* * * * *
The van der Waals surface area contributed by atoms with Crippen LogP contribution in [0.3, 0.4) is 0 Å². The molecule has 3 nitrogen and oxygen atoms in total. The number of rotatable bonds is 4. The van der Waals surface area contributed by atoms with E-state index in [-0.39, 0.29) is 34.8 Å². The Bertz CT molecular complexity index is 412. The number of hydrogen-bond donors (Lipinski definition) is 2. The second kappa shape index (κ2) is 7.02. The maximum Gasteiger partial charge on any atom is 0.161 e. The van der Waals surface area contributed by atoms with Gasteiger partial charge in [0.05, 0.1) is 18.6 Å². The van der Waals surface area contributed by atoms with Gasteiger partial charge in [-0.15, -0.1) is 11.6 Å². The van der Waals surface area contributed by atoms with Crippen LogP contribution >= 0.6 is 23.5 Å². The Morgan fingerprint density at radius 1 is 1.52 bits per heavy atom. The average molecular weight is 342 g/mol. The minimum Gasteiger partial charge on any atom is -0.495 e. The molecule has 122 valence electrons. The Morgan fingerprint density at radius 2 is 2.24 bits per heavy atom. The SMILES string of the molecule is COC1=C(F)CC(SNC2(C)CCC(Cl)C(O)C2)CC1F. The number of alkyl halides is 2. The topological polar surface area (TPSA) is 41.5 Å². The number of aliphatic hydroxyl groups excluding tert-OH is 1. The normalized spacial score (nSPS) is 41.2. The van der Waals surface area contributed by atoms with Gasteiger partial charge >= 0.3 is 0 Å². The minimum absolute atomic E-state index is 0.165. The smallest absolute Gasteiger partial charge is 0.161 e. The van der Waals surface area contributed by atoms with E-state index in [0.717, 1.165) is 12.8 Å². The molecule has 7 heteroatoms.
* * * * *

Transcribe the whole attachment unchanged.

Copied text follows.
The van der Waals surface area contributed by atoms with Crippen LogP contribution in [0.3, 0.4) is 0 Å². The molecule has 3 nitrogen and oxygen atoms in total. The number of rotatable bonds is 4. The van der Waals surface area contributed by atoms with E-state index in [-0.39, 0.29) is 34.8 Å². The Bertz CT molecular complexity index is 412. The number of hydrogen-bond donors (Lipinski definition) is 2. The second kappa shape index (κ2) is 7.02. The maximum Gasteiger partial charge on any atom is 0.161 e. The van der Waals surface area contributed by atoms with Gasteiger partial charge in [0.05, 0.1) is 18.6 Å². The van der Waals surface area contributed by atoms with Gasteiger partial charge in [-0.15, -0.1) is 11.6 Å². The van der Waals surface area contributed by atoms with Crippen LogP contribution >= 0.6 is 23.5 Å². The Morgan fingerprint density at radius 1 is 1.52 bits per heavy atom. The average molecular weight is 342 g/mol. The minimum Gasteiger partial charge on any atom is -0.495 e. The molecule has 122 valence electrons. The Morgan fingerprint density at radius 2 is 2.24 bits per heavy atom. The SMILES string of the molecule is COC1=C(F)CC(SNC2(C)CCC(Cl)C(O)C2)CC1F. The number of alkyl halides is 2. The topological polar surface area (TPSA) is 41.5 Å². The number of aliphatic hydroxyl groups excluding tert-OH is 1. The normalized spacial score (nSPS) is 41.2. The van der Waals surface area contributed by atoms with Gasteiger partial charge >= 0.3 is 0 Å². The minimum absolute atomic E-state index is 0.165. The smallest absolute Gasteiger partial charge is 0.161 e. The van der Waals surface area contributed by atoms with E-state index in [0.717, 1.165) is 12.8 Å². The molecule has 7 heteroatoms.